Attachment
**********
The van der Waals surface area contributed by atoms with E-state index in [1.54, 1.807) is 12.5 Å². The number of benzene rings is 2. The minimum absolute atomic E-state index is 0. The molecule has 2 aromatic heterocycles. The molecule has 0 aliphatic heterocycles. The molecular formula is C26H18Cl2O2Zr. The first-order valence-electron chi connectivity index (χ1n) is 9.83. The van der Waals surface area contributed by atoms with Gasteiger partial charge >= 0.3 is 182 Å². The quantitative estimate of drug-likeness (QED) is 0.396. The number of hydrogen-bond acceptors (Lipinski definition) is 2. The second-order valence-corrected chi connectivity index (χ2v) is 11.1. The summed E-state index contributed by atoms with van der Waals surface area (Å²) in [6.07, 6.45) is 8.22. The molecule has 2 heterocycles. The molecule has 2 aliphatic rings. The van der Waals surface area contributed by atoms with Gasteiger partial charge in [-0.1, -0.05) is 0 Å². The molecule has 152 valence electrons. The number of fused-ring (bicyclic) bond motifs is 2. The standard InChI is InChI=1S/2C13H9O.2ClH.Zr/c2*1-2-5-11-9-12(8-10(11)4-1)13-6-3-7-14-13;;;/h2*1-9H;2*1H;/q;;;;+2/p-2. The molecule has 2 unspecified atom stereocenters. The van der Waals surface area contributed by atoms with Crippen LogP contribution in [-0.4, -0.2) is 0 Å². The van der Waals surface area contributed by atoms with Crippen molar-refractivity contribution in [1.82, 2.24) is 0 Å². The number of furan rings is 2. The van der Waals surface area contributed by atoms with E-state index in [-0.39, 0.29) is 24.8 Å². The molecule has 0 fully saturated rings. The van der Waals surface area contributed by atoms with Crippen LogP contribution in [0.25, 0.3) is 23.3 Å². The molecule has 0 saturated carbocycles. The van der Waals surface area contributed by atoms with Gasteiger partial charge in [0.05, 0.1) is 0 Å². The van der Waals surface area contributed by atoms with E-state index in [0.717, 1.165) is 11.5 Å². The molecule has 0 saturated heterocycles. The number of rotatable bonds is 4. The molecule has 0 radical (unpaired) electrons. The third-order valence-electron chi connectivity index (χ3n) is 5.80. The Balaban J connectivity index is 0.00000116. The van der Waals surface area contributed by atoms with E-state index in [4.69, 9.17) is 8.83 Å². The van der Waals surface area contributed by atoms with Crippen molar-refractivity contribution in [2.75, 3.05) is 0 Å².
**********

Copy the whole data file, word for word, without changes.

The van der Waals surface area contributed by atoms with E-state index in [1.54, 1.807) is 12.5 Å². The number of benzene rings is 2. The minimum absolute atomic E-state index is 0. The molecule has 2 aromatic heterocycles. The molecule has 0 aliphatic heterocycles. The molecular formula is C26H18Cl2O2Zr. The first-order valence-electron chi connectivity index (χ1n) is 9.83. The van der Waals surface area contributed by atoms with Gasteiger partial charge >= 0.3 is 182 Å². The quantitative estimate of drug-likeness (QED) is 0.396. The number of hydrogen-bond acceptors (Lipinski definition) is 2. The second-order valence-corrected chi connectivity index (χ2v) is 11.1. The summed E-state index contributed by atoms with van der Waals surface area (Å²) in [6.07, 6.45) is 8.22. The molecule has 2 heterocycles. The molecule has 2 aliphatic rings. The van der Waals surface area contributed by atoms with Gasteiger partial charge in [-0.1, -0.05) is 0 Å². The molecule has 152 valence electrons. The number of fused-ring (bicyclic) bond motifs is 2. The standard InChI is InChI=1S/2C13H9O.2ClH.Zr/c2*1-2-5-11-9-12(8-10(11)4-1)13-6-3-7-14-13;;;/h2*1-9H;2*1H;/q;;;;+2/p-2. The molecule has 2 unspecified atom stereocenters. The van der Waals surface area contributed by atoms with Crippen LogP contribution in [-0.4, -0.2) is 0 Å². The van der Waals surface area contributed by atoms with Crippen molar-refractivity contribution in [1.82, 2.24) is 0 Å². The number of furan rings is 2. The van der Waals surface area contributed by atoms with E-state index in [-0.39, 0.29) is 24.8 Å². The molecule has 0 fully saturated rings. The van der Waals surface area contributed by atoms with Crippen LogP contribution in [0.25, 0.3) is 23.3 Å². The molecule has 0 saturated carbocycles. The van der Waals surface area contributed by atoms with Gasteiger partial charge in [0.05, 0.1) is 0 Å². The van der Waals surface area contributed by atoms with E-state index in [0.717, 1.165) is 11.5 Å². The molecule has 0 saturated heterocycles. The number of rotatable bonds is 4. The molecule has 0 radical (unpaired) electrons. The third-order valence-electron chi connectivity index (χ3n) is 5.80. The Balaban J connectivity index is 0.00000116. The van der Waals surface area contributed by atoms with E-state index in [4.69, 9.17) is 8.83 Å². The van der Waals surface area contributed by atoms with Crippen molar-refractivity contribution in [2.75, 3.05) is 0 Å².